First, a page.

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Sour 16 birthday wishes to the ‘War on Terror’

by Becky Akers

The War on Terror celebrates its 16th birthday this week. If our rulers follow their usual playbook, they’ll exploit the anniversary to insist yet again that only government can protect us — that is, when it isn’t murdering us by flying jets into skyscrapers.

Yet, we need no reminders of the police-state’s triumph on September 11, 2001. Proof of its victory impinges everywhere. Whether it’s the increase in bureaucratic surveillance as we innocently live our lives or Americans’ out-sized fear of so remote a threat as terrorism (and government’s even more out-sized response), the blow 9/11 dealt liberty is by far its most devastating casualty.

Nowhere are the chains that the catastrophe forged more obnoxious or intrusive than at airports. Perverts in blue shirts pretend that sexually assaulting passengers safeguards them while sponging off our taxes. And though we’re closing in on two decades now without another attack on aviation, the Transportation Security Administration seems here to stay.

Reasons abound for the TSA’s persistence beyond a bureaucracy’s usual immortality. First — and most tragically — Americans have grown accustomed to aviation’s gulag.

The generation born in 2001 has never boarded a flight without running the TSA’s gauntlet. They also attend schools that abuse students almost as badly as airlines do passengers: cops regularly invade classrooms to frisk kids. Younger Americans know the country only as a police-state and consider such a dystopia normal.

Unfortunately, even without the excuse of post-9/11 birthdays, their parents deem the police-state normal too. Some of that is merely human nature: We become inured to any condition, however bizarre, uncomfortable or even dangerous, if it endures long enough.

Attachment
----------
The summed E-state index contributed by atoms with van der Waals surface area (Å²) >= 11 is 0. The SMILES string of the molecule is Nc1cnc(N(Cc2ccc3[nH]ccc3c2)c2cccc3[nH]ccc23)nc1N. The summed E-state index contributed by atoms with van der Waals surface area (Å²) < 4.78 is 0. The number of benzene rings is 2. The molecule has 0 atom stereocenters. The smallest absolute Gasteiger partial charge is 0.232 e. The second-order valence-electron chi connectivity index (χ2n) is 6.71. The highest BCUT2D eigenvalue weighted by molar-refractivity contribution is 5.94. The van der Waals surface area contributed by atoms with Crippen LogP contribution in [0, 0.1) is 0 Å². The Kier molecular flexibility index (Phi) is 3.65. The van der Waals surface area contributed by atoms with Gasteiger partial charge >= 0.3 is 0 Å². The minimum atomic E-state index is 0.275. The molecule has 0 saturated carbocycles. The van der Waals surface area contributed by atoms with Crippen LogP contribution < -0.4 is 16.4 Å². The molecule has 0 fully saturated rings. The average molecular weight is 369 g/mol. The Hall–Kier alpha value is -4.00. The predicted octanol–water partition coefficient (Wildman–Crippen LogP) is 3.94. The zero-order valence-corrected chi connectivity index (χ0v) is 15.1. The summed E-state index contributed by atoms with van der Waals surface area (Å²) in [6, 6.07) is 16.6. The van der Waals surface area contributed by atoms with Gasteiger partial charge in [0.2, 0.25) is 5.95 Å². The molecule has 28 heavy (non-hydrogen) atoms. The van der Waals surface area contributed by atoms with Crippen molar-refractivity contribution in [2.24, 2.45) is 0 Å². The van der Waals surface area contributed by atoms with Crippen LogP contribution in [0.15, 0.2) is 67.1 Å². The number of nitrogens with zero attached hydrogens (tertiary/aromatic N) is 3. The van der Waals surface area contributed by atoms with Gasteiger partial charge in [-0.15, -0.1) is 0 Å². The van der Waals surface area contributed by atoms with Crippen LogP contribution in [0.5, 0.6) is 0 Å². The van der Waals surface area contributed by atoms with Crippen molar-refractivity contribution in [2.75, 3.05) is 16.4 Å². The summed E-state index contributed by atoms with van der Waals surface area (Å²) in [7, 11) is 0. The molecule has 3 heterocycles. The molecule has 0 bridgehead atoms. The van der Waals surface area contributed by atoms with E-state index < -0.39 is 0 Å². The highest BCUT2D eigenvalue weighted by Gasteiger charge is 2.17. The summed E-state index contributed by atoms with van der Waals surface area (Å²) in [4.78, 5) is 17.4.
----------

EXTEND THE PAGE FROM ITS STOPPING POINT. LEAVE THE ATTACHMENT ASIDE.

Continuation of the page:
And some of the acquiescence arises from government’s ceaseless propaganda. Most articles on the TSA regurgitate the Feds’ disinformation on molesting passengers: “The Transportation Security Administration was formed two months after the attacks on Sept. 11, 2001, to screen passengers and their luggage and keep people safe.  … TSA spokeswoman Sari Koshetz says most travelers know and appreciate that the …TSA employees at the…airport and [sic for ‘are’] there for their protection. ‘Safety and security have to come first,’ she said …”

Like all the TSA’s spokesliars, ol’ Sari specializes in whoppers — which the corporate media obligingly published. But headlines regularly disprove her assertion that the Thieves and Sexual Assailants “keep us safe” while polls show that far from “appreciating” the TSA, “most travelers” despise it.

Then, too, “safety and security” are features of any product or service just as are convenience or price; none of these necessarily “come first.” Only the consumer can decide which quality matters most to him. Some of us opt for cheap goods no matter what; others are more concerned with ease of use than with saving money. In a market free from government’s interference, each preference will find an entrepreneur eager to comply. Ergo, sans the TSA, some airlines would provide inexpensive, no-frills flights while others would offer pricier ones with full menus, reclining seats and guards riding shotgun. Thus does everyone pay for and receive exactly what he wants.